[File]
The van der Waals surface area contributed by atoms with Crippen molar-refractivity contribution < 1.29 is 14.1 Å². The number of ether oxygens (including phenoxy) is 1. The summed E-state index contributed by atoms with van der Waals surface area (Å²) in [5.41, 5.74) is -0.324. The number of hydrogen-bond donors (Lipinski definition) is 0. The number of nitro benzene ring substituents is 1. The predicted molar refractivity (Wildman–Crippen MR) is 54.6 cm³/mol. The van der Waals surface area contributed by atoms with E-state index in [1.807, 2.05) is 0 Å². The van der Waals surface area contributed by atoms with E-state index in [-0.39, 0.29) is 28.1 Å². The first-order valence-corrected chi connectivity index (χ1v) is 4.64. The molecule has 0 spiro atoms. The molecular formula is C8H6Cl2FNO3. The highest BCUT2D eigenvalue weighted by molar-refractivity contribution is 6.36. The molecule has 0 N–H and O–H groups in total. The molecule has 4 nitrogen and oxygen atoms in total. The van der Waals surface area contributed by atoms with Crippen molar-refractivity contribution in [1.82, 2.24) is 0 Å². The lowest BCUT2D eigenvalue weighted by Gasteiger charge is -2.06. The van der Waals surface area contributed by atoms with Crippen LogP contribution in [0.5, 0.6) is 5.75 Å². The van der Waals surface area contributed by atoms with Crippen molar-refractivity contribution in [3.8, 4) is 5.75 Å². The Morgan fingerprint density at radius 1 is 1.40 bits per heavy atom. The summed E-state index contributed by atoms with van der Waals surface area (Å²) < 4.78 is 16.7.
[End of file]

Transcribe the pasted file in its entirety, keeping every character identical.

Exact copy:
The van der Waals surface area contributed by atoms with Crippen molar-refractivity contribution < 1.29 is 14.1 Å². The number of ether oxygens (including phenoxy) is 1. The summed E-state index contributed by atoms with van der Waals surface area (Å²) in [5.41, 5.74) is -0.324. The number of hydrogen-bond donors (Lipinski definition) is 0. The number of nitro benzene ring substituents is 1. The predicted molar refractivity (Wildman–Crippen MR) is 54.6 cm³/mol. The van der Waals surface area contributed by atoms with E-state index in [1.807, 2.05) is 0 Å². The van der Waals surface area contributed by atoms with E-state index in [-0.39, 0.29) is 28.1 Å². The first-order valence-corrected chi connectivity index (χ1v) is 4.64. The molecule has 0 spiro atoms. The molecular formula is C8H6Cl2FNO3. The highest BCUT2D eigenvalue weighted by molar-refractivity contribution is 6.36. The molecule has 0 N–H and O–H groups in total. The molecule has 4 nitrogen and oxygen atoms in total. The van der Waals surface area contributed by atoms with Crippen molar-refractivity contribution in [1.82, 2.24) is 0 Å². The lowest BCUT2D eigenvalue weighted by Gasteiger charge is -2.06. The van der Waals surface area contributed by atoms with Crippen LogP contribution in [0.5, 0.6) is 5.75 Å². The van der Waals surface area contributed by atoms with Crippen molar-refractivity contribution in [3.8, 4) is 5.75 Å². The Morgan fingerprint density at radius 1 is 1.40 bits per heavy atom. The summed E-state index contributed by atoms with van der Waals surface area (Å²) < 4.78 is 16.7.